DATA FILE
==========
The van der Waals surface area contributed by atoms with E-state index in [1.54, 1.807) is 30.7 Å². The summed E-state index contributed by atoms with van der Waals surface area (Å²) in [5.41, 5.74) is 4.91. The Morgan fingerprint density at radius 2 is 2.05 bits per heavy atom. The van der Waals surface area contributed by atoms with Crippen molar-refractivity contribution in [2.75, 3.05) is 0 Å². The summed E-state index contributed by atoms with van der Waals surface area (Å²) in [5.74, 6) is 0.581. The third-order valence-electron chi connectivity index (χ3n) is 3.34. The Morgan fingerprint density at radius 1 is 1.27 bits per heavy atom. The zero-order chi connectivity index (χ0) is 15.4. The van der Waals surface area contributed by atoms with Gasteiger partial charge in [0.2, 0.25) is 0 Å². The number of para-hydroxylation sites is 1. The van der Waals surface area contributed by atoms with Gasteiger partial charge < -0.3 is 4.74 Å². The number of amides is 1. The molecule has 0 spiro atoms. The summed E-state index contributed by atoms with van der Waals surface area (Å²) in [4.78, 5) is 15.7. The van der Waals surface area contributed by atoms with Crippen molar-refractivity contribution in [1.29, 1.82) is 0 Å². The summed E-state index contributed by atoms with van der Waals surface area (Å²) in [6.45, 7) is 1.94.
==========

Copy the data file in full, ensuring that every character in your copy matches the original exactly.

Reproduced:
The van der Waals surface area contributed by atoms with E-state index in [1.54, 1.807) is 30.7 Å². The summed E-state index contributed by atoms with van der Waals surface area (Å²) in [5.41, 5.74) is 4.91. The Morgan fingerprint density at radius 2 is 2.05 bits per heavy atom. The van der Waals surface area contributed by atoms with Crippen molar-refractivity contribution in [2.75, 3.05) is 0 Å². The summed E-state index contributed by atoms with van der Waals surface area (Å²) in [5.74, 6) is 0.581. The third-order valence-electron chi connectivity index (χ3n) is 3.34. The Morgan fingerprint density at radius 1 is 1.27 bits per heavy atom. The zero-order chi connectivity index (χ0) is 15.4. The van der Waals surface area contributed by atoms with Gasteiger partial charge in [0.2, 0.25) is 0 Å². The number of para-hydroxylation sites is 1. The van der Waals surface area contributed by atoms with Gasteiger partial charge < -0.3 is 4.74 Å². The number of amides is 1. The molecule has 0 spiro atoms. The summed E-state index contributed by atoms with van der Waals surface area (Å²) in [4.78, 5) is 15.7. The van der Waals surface area contributed by atoms with Crippen molar-refractivity contribution in [1.29, 1.82) is 0 Å². The summed E-state index contributed by atoms with van der Waals surface area (Å²) in [6.45, 7) is 1.94.